V89.0046 - Lab in Human Cognition: Fall 16


Meeting time/place

Monday and Wednesday, 2pm – 3:50pm, 159 Meyer


A PDF of the syllabus.


This course provides hands-on experience with the standard experimental tools used in cognitive psychology research. Students run experiments, collect and analyze data, write research reports, and design and run a new experiment as a final project. Additionally, students read and analyze research papers that use complex and expensive experimental methods that cannot be directly explored in the classroom. Content areas include memory, categorization, attention, learning, automaticity, and visual perception. Lectures introduce new skills that apply not only in analyzing, communicating, and presenting scientific work, but more broadly how to effectively communicate complex scientific ideas. The course culminates in an intensive final project involving the design and analysis of a novel experiment.


Todd M. Gureckis
email: todd.gureckis@nyu.edu
website: here, lab
office: 859
office hours: after class or by appt.

Teaching Assistant

Shasha Lin
email: sl4964@nyu.edu
office: 411 Lafayette, Room 346
office hours: Monday 12-1pm


There is no textbook for this course. However, the following may come in handy in writing your reports: Publication Manual of the American Psychological Association (5th ed.). (2001). Washington, DC:American Psychological Association. No readings from this book will be assigned, and much of the content, is available on-line via judicious Google searches. There will be other readings made available as PDF files or handouts in class.

Course Announcements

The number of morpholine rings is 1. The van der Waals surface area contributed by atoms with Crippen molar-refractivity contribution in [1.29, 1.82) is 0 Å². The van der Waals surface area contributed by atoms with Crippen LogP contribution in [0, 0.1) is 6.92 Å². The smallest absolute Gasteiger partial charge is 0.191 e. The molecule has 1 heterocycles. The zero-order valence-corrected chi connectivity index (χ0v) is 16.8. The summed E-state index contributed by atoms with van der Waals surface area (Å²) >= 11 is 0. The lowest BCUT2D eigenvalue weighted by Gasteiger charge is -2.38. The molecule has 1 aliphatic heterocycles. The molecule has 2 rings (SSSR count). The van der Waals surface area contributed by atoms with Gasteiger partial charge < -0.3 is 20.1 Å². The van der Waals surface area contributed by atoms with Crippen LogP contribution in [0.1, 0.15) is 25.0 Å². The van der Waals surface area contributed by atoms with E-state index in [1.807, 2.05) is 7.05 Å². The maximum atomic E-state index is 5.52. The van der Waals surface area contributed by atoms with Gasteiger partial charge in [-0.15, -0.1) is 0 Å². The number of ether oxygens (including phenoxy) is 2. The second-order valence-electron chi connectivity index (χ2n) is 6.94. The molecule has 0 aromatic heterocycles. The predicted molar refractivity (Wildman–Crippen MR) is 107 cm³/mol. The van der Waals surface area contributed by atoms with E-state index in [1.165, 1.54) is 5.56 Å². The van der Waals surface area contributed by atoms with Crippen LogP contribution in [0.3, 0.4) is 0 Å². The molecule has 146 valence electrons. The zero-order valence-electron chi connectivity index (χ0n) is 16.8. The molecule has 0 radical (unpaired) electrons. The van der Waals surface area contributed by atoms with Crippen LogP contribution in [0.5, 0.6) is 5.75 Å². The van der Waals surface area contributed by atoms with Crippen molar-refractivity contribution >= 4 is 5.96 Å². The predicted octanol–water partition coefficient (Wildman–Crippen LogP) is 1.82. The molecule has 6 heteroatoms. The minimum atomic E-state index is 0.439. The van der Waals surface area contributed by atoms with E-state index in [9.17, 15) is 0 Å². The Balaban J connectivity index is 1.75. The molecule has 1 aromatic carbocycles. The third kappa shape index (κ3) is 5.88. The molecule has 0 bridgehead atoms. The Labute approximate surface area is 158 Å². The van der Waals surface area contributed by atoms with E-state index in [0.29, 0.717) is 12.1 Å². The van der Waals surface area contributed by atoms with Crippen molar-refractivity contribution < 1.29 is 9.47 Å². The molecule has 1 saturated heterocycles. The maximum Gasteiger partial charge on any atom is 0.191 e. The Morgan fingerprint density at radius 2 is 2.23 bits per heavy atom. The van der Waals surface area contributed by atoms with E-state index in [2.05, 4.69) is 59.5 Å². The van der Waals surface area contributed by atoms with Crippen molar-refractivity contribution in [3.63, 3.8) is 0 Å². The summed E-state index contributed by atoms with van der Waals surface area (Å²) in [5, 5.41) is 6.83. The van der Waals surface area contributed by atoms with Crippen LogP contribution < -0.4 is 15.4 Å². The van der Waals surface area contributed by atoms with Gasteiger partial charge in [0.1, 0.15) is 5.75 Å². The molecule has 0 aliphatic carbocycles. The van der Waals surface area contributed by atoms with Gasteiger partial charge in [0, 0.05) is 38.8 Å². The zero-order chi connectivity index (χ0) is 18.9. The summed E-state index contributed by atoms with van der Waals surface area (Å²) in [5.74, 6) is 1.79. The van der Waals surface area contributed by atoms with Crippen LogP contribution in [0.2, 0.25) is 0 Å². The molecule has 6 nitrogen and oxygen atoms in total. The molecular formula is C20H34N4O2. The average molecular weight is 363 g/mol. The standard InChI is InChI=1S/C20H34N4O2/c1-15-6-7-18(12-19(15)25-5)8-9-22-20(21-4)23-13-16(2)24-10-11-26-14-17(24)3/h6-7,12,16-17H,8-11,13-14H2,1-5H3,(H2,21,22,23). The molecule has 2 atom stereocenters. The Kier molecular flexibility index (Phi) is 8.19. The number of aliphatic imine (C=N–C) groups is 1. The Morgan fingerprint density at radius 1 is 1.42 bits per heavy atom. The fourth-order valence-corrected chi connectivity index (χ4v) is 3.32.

9.1.2012 - This is where course announcements will appear. Please check back often.

Schedule (with links to slides)

Date Description Slides/Handouts
Sept. 7

Introductions, Why Study Human Cognition?

[reading 1]
[why R?]
Sept. 12

What make a good (or bad) Experiment? Designing experiments to test hypothesis. Basics of experiment design.

Sept. 14

More on design of experiments, factorial designs, interpreting factorial designs, randomization and counterbalancing. Randomization.

[reading 2]
Sept. 19

Replication initiatives in psychology. Online data collection methods (Mechanical Turk, etc...)

[reading 3]
Sept. 21

No class

Sept. 26

A gentle introduction to data analysis and statistics in Excel

[stats exercise]
Sept. 28

A gentle introduction to data analysis and statistics in Excel (continued)

[stats exercise]
Oct. 3

Experiment 1 data collection

[read 1]
Oct. 5

Experiment 1 data analysis Communicating Results (basic introduction to APA styled papers)

[lab 1 stimuli]
[quiz 1]
[lab 1 data]
Oct. 10

Experiment 1 data analysis

Oct. 12

Experiment 1 Data Analysis What makes a good figure? Creating accurate and informative figures. Error bars and how to (mis)use and (mis)interpret them.

[lab 1]
[apa guide]
[example] [examples]
Oct. 17

Writing APA-styled research papers.

Oct. 19

Writing APA-styled research papers.

Oct. 24

Planning experiments - Power analyses, samples sizes

Oct. 26

Experiment 2 data collection, final Lab 1 discussion.

[apa style central (works until monday)] [L2 Reading 1]
[L2 Reading 2] [lab 2 workbook]
Oct. 31

Experiment 2 data analysis

[exp 2 slides]
Nov. 2

Experiment 2 data analysis

[R tutorial]
Nov. 7

Experiment 2 data analysis

dpylr intro
Nov. 9

**Lab report 2 due Nov. 18th** Experiment 3 data analysis - Regression and multiple regression

[lab 3 directions]
Nov. 14

Experiment 3

[exp 2 desc]
Nov. 16

Experiment 3 data analysis

Nov. 21

Lab 3 final analysis steps, Final project time

Nov. 23

No class, Thanksgiving break

Nov. 28

Final project time **Lab report 2 due Nov. 18th**

Nov. 30

Final project time

Dec. 5

How to give a good scientific talk/Final project time

Dec. 7

Final project time

Dec. 12

Final project time **Lab report 3 due today, Dec. 7th**

Dec. 14

Final project time

Dec. 19

Mini-conference (final paper due 2pm)

[Mini-conference notes]